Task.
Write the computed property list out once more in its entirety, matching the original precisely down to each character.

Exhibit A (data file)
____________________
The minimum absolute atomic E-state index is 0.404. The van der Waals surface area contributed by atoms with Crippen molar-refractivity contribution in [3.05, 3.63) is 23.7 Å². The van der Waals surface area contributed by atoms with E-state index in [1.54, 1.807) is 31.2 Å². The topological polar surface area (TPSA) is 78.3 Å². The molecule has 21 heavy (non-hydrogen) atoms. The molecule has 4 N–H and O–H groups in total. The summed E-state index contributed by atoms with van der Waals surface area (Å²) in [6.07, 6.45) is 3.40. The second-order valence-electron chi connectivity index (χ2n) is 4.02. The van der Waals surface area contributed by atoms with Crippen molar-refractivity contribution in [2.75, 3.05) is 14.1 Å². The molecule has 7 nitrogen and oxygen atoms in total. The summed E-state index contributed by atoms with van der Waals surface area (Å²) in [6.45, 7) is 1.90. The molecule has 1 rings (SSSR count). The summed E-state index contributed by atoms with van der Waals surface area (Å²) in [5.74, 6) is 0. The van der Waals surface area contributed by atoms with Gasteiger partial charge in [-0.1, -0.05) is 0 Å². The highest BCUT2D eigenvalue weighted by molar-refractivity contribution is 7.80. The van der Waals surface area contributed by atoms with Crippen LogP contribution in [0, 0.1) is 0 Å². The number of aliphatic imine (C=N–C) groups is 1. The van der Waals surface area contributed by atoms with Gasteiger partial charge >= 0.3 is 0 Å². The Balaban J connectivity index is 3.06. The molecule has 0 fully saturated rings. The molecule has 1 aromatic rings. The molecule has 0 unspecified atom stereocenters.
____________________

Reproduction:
The minimum absolute atomic E-state index is 0.404. The van der Waals surface area contributed by atoms with Crippen molar-refractivity contribution in [3.05, 3.63) is 23.7 Å². The van der Waals surface area contributed by atoms with E-state index in [1.54, 1.807) is 31.2 Å². The topological polar surface area (TPSA) is 78.3 Å². The molecule has 21 heavy (non-hydrogen) atoms. The molecule has 4 N–H and O–H groups in total. The summed E-state index contributed by atoms with van der Waals surface area (Å²) in [6.07, 6.45) is 3.40. The second-order valence-electron chi connectivity index (χ2n) is 4.02. The van der Waals surface area contributed by atoms with Crippen molar-refractivity contribution in [2.75, 3.05) is 14.1 Å². The molecule has 7 nitrogen and oxygen atoms in total. The summed E-state index contributed by atoms with van der Waals surface area (Å²) in [6.45, 7) is 1.90. The molecule has 1 rings (SSSR count). The summed E-state index contributed by atoms with van der Waals surface area (Å²) in [5.74, 6) is 0. The van der Waals surface area contributed by atoms with Gasteiger partial charge in [-0.1, -0.05) is 0 Å². The highest BCUT2D eigenvalue weighted by molar-refractivity contribution is 7.80. The van der Waals surface area contributed by atoms with Crippen LogP contribution in [0, 0.1) is 0 Å². The number of aliphatic imine (C=N–C) groups is 1. The van der Waals surface area contributed by atoms with Gasteiger partial charge >= 0.3 is 0 Å². The Balaban J connectivity index is 3.06. The molecule has 0 fully saturated rings. The molecule has 1 aromatic rings. The molecule has 0 unspecified atom stereocenters.